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Ulster University scientists are leading a three year research programme to discover new ways to treat one of the most devastating forms of the common skin condition acne.

Acne vulgaris is a chronic inflammatory skin condition, classified by the Global Burden of Disease Study as the eighthmost prevalent disease worldwide. While acne is not a life-threatening condition, it can have profound social and psychological effects when symptoms are severe and scarring occurs.

The widespread use of antibiotics over a long period of time to target a skin bacterium known as Propionibacterium acnes, which is believed to play a central role in the development of the condition, has led to the development of acne super-bug strains that are resistant to first line antibiotics. As a result, patients with severe and difficult to treat forms of the condition due to multi-drug resistant strains of the bacterium are now being referred for specialised treatment.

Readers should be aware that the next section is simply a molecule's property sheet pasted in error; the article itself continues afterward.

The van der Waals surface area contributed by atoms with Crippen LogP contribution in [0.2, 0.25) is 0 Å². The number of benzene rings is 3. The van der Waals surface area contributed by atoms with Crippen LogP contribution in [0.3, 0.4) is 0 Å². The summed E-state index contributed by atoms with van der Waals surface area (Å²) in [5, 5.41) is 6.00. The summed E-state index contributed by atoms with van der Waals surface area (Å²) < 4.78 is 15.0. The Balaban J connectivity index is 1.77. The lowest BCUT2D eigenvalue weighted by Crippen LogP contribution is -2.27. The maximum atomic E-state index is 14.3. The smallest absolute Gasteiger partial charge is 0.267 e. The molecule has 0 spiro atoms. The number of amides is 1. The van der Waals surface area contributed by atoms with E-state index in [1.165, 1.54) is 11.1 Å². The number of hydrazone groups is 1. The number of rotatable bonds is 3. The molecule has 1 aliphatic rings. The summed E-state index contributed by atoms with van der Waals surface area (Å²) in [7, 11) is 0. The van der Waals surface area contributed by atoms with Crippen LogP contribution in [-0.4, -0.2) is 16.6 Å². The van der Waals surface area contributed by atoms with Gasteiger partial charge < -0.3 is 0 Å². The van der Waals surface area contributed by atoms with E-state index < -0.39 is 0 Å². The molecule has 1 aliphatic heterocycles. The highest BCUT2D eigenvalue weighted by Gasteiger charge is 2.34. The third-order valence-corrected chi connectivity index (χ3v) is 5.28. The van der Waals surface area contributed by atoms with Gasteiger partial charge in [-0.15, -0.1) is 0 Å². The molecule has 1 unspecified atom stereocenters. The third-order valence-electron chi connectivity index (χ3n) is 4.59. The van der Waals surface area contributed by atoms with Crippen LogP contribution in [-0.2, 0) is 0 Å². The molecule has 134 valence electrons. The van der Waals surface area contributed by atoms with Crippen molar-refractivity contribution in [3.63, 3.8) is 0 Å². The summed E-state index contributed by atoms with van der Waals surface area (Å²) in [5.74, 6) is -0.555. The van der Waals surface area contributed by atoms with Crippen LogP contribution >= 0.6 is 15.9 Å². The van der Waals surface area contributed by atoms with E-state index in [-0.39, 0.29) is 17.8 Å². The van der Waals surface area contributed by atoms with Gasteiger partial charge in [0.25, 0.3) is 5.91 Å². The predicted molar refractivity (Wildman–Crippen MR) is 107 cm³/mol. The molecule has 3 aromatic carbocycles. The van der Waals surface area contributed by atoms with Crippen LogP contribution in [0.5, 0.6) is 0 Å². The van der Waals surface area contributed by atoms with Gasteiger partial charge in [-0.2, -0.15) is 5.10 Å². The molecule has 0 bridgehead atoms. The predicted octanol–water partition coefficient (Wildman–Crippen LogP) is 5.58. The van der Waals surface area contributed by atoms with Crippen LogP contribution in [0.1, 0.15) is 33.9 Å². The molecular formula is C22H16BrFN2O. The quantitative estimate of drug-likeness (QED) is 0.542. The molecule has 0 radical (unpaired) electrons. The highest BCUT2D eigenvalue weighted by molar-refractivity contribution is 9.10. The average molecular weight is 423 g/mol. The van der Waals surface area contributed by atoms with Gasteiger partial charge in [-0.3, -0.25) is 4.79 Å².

The emergence of this form of super-acne is now raising alarm amongst dermatologists, with the concern that in the future it will become extremely difficult to treat and manage patients with this common condition.

The new three year Ulster University study, which is based at the Northern Ireland Centre for Stratified Medicine, Altnagelvin Area Hospital, Derry~Londonderry, is funded by an £85,000 grant from the British Skin Foundation.

Ulster University’s Dr Andrew McDowell who is leading the project said:

“Antibiotic resistance is a major and growing threat worldwide. For many infections, the emergence of superbugs which are resistant to front-line antibiotic therapies is starting to significantly impact on treatment options.

“For patients with acne, the long term use of antibiotics to treat their condition often leads to the emergence of Propionibacterium acnes strains on their skin that are highly resistant to therapy and therefore extremely difficult to eradicate.

‘’To date, knowledge of the multi-antibiotic resistant strains of this bacterium associated with the severest forms of acne is poor, but this research project at Ulster University will strive to change that.

“Our research will identify patients at risk of not responding to first-line treatments and developing aggressive forms of acne. It will also focus on the development of non-antibiotic-based treatments for the condition. Ultimately, we hope to provide personalised medical solutions for patients to help manage their condition.”